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Three Ways to Create Newsworthy Content That Earns Links with Amanda Milligan






How much of the content that you publish is newsworthy enough to earn links? In episode #103, Amanda Milligan explains three ways to create newsworthy content that earns links.

The steps are:  
  • Building Brand Authority with Contextualization
  • Customize/Personalize Your Pitch with Localization 
  • Backup Your Pitch with Trustworthy Data

Amanda is a karaoke queen. She has a degree in journalism and a decade in content marketing and has been published in Entrepreneur, Forbes, and TechCrunch. And spoken at SMX, MozCon, and Brighton SEO. A warm welcome to the Head of Marketing at Stacker Studio, Amanda Milligan,

Amanda: Thank you so much, David. I like to think of myself as a karaoke queen, but we'll see.

D: Good to have you on. Well, you can find Amanda over at studio.stacker.com. So Amanda, what does newsworthy content actually mean? And why is it important?





What is Newsworthy Content? 



A: I love when people start with the fundamental questions because I feel like, in this industry, we don't all even align on what these things mean. To me, newsworthy content is a piece of content you're creating in order to earn press. You're trying to earn third-party coverage. This isn't the content that you're publishing on your site and trying to rank for or inform your customers or clients. This is the stuff that you want to get more widespread brand awareness, because a third-party, most likely a new site, is going to write about it. So that's what we're going to focus on today.

D: Okay. So first off, we're zeroing in on your three ways to create newsworthy content that earns links, starting off with contextualization.



1. Building Brand Authority with Contextualization 



A: Yes, I know in the title it says earning links. And you had mentioned why it is important, and we can talk more about that. But press-worthy, newsworthy content is great at building your brand authority, but also earning the link. So of the three different types of ways you can think about this, the first one is contextualizing. This is something that Stacker does really well. It's something I've learned about pretty recently since joining the team about seven months ago. It's a really good perspective shift for brand marketers because we often want to be the center of the story. And we want to make sure that our name is out there. But that's not the purpose of this type of content. The purpose is that we're supposed to be complementing what journalists are already doing. We are not the journalists ourselves, we're trying to provide stories that are complementing what journalists are already writing about. And a great way of doing that is contextualizing topics that are already being spoken or written about.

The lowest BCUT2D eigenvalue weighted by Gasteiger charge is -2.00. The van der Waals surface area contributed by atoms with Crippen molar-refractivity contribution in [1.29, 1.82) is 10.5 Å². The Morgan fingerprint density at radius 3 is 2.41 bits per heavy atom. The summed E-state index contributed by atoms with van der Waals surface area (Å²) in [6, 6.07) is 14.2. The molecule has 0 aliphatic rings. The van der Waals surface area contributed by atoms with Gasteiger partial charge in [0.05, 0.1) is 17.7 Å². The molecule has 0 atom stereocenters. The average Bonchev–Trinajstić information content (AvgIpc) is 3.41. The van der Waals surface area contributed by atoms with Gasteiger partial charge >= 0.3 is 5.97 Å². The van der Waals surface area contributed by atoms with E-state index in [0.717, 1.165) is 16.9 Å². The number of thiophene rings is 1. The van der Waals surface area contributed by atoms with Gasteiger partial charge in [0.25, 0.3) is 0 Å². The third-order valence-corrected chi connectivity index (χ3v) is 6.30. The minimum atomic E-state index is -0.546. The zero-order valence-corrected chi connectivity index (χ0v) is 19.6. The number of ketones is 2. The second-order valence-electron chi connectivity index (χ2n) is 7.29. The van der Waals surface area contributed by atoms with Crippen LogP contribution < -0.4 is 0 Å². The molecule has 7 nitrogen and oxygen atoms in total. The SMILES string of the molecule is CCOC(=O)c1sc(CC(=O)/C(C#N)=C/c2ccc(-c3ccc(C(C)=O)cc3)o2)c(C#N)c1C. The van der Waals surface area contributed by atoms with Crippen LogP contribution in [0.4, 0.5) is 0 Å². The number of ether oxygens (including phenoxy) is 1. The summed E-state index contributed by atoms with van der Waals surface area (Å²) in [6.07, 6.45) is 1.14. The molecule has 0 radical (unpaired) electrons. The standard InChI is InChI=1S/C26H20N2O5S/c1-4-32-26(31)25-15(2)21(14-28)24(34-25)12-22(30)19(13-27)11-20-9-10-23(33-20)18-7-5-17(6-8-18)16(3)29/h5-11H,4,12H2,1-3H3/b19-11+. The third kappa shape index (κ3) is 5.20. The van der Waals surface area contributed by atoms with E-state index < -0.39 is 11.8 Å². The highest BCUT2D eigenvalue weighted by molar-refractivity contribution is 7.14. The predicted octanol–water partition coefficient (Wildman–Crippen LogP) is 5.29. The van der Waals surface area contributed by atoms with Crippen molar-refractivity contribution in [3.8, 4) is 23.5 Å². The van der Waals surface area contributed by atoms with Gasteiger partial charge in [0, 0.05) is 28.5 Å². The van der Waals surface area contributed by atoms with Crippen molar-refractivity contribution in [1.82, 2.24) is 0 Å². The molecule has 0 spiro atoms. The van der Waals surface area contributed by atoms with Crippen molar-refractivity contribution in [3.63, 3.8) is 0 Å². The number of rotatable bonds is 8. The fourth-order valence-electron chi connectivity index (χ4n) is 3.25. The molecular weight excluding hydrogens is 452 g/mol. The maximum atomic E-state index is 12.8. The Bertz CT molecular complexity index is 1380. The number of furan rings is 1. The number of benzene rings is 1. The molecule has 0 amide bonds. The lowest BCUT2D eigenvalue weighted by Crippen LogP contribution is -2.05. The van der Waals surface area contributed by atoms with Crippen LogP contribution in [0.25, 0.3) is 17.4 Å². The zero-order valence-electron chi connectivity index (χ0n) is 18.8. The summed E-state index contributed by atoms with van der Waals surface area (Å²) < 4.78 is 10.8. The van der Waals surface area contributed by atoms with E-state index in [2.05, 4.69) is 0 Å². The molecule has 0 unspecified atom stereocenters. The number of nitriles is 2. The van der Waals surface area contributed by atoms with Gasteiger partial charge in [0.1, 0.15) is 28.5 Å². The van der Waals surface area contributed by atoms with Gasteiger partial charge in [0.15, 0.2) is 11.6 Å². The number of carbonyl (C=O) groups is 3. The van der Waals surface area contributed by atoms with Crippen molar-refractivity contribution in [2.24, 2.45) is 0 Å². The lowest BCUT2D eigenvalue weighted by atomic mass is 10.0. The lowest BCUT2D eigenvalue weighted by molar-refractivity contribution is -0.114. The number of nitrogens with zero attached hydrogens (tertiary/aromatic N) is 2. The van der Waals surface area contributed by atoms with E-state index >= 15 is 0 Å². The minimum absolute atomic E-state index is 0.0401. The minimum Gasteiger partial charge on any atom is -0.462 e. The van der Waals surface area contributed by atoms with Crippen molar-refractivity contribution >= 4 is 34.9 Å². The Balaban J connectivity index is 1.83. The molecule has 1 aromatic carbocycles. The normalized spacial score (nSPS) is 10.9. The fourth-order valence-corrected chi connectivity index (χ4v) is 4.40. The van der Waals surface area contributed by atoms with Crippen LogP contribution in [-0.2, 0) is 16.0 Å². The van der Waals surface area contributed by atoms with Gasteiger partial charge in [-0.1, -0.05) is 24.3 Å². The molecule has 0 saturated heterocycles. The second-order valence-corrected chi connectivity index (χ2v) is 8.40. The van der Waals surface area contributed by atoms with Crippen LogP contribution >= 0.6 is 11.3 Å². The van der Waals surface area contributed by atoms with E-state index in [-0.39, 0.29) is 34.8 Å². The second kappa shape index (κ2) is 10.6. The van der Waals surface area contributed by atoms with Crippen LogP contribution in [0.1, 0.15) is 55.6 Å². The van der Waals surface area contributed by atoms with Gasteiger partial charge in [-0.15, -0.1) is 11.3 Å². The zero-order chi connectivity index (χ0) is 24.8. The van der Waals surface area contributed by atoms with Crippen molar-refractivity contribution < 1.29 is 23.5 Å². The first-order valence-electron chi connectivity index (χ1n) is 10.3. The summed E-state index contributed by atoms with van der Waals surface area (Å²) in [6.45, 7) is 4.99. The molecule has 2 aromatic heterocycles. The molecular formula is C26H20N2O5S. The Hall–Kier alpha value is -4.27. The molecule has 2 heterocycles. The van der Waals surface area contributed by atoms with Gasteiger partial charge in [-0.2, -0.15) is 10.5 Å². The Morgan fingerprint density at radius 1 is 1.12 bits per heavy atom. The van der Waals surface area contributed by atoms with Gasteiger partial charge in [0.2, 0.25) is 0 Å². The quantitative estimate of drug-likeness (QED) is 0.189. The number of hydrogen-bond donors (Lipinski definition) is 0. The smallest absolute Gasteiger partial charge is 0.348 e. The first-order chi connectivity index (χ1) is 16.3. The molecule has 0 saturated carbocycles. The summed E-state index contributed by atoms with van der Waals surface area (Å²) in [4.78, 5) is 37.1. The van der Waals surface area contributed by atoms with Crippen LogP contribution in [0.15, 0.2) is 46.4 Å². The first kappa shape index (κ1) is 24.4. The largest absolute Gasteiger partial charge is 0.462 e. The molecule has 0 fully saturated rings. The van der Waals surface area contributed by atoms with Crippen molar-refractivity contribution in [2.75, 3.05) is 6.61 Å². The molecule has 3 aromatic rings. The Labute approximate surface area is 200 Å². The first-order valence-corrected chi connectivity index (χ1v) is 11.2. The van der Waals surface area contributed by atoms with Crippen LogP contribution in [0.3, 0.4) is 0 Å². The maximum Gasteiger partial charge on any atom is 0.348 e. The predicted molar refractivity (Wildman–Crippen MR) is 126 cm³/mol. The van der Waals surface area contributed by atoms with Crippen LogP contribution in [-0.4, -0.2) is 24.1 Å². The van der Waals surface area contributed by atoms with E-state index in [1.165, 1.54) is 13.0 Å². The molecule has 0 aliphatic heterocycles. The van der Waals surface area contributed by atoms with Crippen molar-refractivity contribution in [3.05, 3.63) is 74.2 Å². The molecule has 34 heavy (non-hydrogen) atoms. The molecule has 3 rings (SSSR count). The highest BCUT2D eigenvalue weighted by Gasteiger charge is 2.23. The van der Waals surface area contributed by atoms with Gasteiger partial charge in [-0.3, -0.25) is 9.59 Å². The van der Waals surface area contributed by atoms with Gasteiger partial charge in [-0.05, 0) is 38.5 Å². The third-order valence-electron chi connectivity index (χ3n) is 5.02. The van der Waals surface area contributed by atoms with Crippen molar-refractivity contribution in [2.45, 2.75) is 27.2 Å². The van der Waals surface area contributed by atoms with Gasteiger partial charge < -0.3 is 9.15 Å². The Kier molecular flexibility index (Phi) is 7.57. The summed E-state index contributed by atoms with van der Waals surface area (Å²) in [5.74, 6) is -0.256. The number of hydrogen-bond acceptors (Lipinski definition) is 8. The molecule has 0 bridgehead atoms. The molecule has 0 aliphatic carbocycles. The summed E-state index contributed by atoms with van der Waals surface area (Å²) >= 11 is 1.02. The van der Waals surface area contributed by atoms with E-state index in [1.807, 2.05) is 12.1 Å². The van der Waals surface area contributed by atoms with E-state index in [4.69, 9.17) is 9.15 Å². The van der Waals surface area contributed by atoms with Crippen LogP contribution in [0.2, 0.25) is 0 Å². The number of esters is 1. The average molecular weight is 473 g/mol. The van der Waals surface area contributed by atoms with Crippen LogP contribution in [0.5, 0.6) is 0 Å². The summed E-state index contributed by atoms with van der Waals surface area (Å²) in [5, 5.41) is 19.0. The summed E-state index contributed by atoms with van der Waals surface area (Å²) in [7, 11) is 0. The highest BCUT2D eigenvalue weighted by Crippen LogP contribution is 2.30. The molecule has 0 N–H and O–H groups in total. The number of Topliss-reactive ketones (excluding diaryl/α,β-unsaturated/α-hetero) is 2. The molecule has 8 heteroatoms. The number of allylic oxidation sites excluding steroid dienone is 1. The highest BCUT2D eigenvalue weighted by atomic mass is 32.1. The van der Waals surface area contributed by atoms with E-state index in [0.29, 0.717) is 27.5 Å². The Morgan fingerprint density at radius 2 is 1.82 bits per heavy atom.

The way that you can do that is to ask yourself a variety of questions. Say there's a trending topic happening or an event occurs. You're not breaking the news, right? I mean, if you are, that's awesome. So you ask yourself, how does this compare to previous events that are similar? How does this compare to current events that are similar or different? How has this evolved over time? Who does this impact? And why and where? You make a list of questions that you set yourself up with anytime a relevant event happens or a relevant trend happens. And then ask yourself, how can you supply an answer to those questions? It's an interesting way of building out a brainstorming mechanism for how you can provide additional perspectives to a topic that's already relevant. I know that's a big thing but I think it's a good framework for how to think about it.

D: Understood. So essentially, you're hacking the news. You're seeing what news stories happen to be published. And then you're having a think to see if you can put a different perspective on things or add some additional value to the story. Perhaps some kind of personal perspective.

A: I'm actually really glad you brought that up. Because, especially for brands that are trying to get news coverage, we can't get too editorialized. We can't put too much opinion in it. It has to still be objective if we expect news publications to pick it up. And that's why I think we'll talk a little bit about data soon, and how this ties in. For example, when in the States, the question of Roe v. Wade coming up again in the Supreme Court, that's a topical item in the news. We're not political experts who can assess and provide our opinion on that. However, what we could do was say that here are abortion laws all around the world. It adds context to a story that might not have been in those original stories. People are curious about what's happening in the States, but actually have no idea what the laws look like anywhere else. You can provide a piece of content that goes into that other angle. That's what I mean. You're not necessarily getting into the nitty-gritty of this really complex topic that I'm probably not the best person to assess. But there's public data available that you can use to create an analysis that's really interesting and relevant to these crucial hard news topics.